Saturday, October 21, 2006

Bacteria use radiated water as food

Geology news:
BLOOMINGTON, Ind. -- Researchers from Indiana University Bloomington and eight collaborating institutions report in this week's Science a self-sustaining community of bacteria that live in rocks 2.8 kilometers below Earth's surface. Think that's weird? The bacteria rely on radioactive uranium to convert water molecules to useable energy.

The discovery is a confirmed expansion of Earth's biosphere, the three-dimensional shell that encompasses all planetary life.

The research has less Earthly implications, however. It will likely fuel optimism that life exists in other deep subsurface environments, such as in groundwater beneath the permafrost on Mars. ...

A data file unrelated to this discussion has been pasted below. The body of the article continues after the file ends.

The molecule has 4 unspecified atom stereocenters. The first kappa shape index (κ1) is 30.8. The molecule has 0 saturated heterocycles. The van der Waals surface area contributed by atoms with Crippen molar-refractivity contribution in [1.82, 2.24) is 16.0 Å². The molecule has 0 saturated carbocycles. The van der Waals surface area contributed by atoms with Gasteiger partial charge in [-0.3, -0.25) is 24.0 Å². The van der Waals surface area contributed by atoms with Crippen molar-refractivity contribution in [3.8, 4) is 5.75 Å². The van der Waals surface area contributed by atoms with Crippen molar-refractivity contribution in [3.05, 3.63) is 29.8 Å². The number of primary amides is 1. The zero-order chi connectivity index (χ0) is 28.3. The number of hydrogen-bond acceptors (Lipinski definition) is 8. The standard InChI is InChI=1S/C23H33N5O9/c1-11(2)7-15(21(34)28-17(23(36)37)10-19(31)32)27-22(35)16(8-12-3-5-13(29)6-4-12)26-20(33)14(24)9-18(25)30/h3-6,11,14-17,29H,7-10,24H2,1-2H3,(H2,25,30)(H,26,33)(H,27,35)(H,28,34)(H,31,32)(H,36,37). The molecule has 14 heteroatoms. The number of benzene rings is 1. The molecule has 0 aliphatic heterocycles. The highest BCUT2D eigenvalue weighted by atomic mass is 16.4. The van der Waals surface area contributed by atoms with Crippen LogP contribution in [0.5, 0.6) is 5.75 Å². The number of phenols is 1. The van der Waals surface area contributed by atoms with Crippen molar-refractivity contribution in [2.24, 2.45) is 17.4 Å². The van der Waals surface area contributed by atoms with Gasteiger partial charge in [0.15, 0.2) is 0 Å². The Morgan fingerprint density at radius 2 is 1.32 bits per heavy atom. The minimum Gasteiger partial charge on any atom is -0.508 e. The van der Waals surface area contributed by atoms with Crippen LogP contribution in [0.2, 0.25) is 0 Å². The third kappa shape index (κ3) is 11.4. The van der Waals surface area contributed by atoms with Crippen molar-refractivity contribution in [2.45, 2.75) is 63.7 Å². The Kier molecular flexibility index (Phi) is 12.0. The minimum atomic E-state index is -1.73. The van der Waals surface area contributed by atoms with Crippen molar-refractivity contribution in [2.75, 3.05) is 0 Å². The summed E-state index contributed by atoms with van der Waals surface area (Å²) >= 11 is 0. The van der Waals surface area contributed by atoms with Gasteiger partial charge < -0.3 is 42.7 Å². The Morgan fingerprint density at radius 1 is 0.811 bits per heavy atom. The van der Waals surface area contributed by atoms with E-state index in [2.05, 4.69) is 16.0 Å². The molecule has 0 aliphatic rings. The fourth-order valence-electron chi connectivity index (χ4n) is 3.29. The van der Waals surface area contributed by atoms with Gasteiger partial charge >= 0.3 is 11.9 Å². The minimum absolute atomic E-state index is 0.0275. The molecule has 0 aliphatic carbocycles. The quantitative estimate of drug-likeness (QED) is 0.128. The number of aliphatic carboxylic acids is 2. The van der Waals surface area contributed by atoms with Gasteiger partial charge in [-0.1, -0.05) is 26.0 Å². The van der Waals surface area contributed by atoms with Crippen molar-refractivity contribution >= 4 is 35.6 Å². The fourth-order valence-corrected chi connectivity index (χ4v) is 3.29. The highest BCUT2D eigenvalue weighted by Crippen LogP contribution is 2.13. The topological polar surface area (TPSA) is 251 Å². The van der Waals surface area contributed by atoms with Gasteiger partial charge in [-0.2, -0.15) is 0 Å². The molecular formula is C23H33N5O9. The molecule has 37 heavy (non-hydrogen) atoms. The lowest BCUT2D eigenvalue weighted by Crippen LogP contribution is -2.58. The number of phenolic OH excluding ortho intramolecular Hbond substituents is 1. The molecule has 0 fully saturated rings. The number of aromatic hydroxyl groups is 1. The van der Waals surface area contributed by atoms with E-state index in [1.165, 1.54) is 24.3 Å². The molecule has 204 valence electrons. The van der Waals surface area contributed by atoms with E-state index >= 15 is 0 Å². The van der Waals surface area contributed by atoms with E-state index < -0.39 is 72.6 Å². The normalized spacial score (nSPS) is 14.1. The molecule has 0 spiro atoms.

"What really gets my juices flowing is the possibility of life below the surface of Mars," said Tullis Onstott, a Princeton University geoscientist and leader of the research team.
Weird. I vaguely remember a science fiction story about discovering beings living off radioactivity below deep mines. I'll wait for this to be confirmed and explained.